Monday, March 15, 2004

If You've a Date in Peking, She'll Be Waiting in Beijing

Bill Poser of Language Log has an informative post on why there are so many different names for the capital city of China – Peking, Peiping, Beijing, etc. The short version: different names for the same city, different dialects’ pronunciations of the same names, and different romanizations of the same names and pronunciations.

However, none of this answers my question, which is why American journalists and officials have felt the need to keep changing how we refer to this city. With respect to European places, English writers and speakers have felt no special need to update their names or pronunciations to achieve greater fidelity to the names and pronunciations used by the natives. We call Deutschland Germany, München Munich, Firenze Florence, and so on. We write Paris for Paris, but only the pretentious pronounce it “Pair-ee.” So there is a longstanding tradition of using Anglicized place names without apology or correction. But in the case of China, influential people decided to keep changing the name and pronunciation instead of sticking to just one. Why?

Given the perceived need to change the name, I’d also like to know why journalists felt the need to sneak the changes in without notice. I remember when news anchors started talking about some city called “Beijing” in the 1980s, and I remember wondering why this place was important, and whether it was anywhere near Peking. It was a good while before someone explained to me that they were the same place. Somehow I missed the memo. My parents said they could remember the previous change, when Peiping became Peking; they, too, never received notification. Couldn’t journalists at least institute a “phase-in” period during which both names are used?

UPDATE: Answers! But also more questions. Bill Poser emailed me the following:
That's a good question. I suspect that part of the answer is that using Peiping instead of Peking showed that you were a good anticommunist. Peking then resurfaced as virulent anti-communism died down. The change from Peking to Beijing seems less clear. There was, I suppose, an upsurge in interest in China triggered by the US recognition and all, but it didn't in other respects extend to people learning Chinese or becoming all that knowledgable about China, so I don't know why the change occurred.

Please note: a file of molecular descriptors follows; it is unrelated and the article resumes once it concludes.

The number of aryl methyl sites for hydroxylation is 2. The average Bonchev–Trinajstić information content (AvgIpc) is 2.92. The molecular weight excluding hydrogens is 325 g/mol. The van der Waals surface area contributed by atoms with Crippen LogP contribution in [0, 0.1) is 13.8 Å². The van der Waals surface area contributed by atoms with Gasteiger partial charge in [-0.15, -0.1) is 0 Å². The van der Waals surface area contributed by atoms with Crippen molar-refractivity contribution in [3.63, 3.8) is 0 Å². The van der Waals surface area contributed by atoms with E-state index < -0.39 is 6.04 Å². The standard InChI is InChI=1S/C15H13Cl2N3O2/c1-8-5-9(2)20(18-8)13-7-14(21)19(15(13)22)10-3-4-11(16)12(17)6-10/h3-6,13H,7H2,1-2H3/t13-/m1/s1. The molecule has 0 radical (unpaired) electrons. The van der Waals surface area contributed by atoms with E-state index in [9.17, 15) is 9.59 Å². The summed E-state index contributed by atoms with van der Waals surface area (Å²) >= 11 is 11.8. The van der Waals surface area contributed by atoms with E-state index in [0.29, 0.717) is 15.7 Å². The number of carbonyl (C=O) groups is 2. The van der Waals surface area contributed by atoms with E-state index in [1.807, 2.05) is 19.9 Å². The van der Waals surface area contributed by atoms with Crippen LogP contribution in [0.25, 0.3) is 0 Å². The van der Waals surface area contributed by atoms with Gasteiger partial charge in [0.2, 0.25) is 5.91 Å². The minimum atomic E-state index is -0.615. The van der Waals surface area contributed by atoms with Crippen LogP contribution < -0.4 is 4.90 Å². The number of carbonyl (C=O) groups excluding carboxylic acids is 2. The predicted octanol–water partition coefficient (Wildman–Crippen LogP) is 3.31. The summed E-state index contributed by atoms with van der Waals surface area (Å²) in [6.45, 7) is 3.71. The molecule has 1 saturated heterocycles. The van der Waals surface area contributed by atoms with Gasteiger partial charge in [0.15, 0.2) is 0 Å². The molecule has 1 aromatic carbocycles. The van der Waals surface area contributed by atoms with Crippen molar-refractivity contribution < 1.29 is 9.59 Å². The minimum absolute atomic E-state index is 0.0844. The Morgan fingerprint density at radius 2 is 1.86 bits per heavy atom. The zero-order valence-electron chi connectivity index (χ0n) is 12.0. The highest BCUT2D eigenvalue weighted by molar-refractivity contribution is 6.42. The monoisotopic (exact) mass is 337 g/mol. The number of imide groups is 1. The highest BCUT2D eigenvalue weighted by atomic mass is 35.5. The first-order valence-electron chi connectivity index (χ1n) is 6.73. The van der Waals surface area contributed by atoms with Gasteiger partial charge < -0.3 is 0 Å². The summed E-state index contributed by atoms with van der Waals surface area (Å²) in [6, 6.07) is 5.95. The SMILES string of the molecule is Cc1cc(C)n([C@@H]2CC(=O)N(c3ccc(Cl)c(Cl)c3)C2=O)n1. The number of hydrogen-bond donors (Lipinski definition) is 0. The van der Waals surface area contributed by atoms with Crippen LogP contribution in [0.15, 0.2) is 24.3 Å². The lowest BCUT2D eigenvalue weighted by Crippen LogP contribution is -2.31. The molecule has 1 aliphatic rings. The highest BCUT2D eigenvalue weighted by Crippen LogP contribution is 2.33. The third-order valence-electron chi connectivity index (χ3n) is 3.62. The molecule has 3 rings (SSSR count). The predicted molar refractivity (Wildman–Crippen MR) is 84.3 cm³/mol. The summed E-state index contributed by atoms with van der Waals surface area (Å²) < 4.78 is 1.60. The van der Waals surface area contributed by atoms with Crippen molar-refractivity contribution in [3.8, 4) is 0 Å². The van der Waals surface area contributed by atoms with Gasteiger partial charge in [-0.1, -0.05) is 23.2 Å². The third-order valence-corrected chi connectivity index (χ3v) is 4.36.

And then he sent a follow-up:
I asked Bill Bright, a "retired" linguist who is interested in placenames, about the switch from Peking to Beijing. He says that it came about when the Chinese news service, Xinhua, announced that henceforth they would give all placenames in Pinyin romanization. The big western news services decided to follow suit, and so it trickled down. I'm guessing that it was a matter of convenience. If you get an item from Xinhua and want to use traditional names, you've got to have staff who recognize the Pinyin versions and can convert them into the familiar versions. You can't automate this since it isn't just a mechanical conversion from one romanization to another; it requires some fairly knowledgable people and/or reference books. So life is a lot easier if you go along with Xinhua.

On the other hand, it seems to me that news sources haven't done this with complete consistency, especially in the case of personal names. For instance, Sun Yat-Sen is always referred to as such, which is the Cantonese form of his name. A Xinhua item that mentioned him would presumably give his name in the Pinyin romanization of the Mandarin version, which is Sun Yi-Xian. But maybe Xinhua itself uses the familiar forms of the names of famous people in their English service - I'm not sure.
Aha! So there was a memo. I still want to know why American journalists didn't bother to clarify all this for us at the time. But I didn't (and still don't) watch the news every single day, so maybe there was an announcement and I just missed it.

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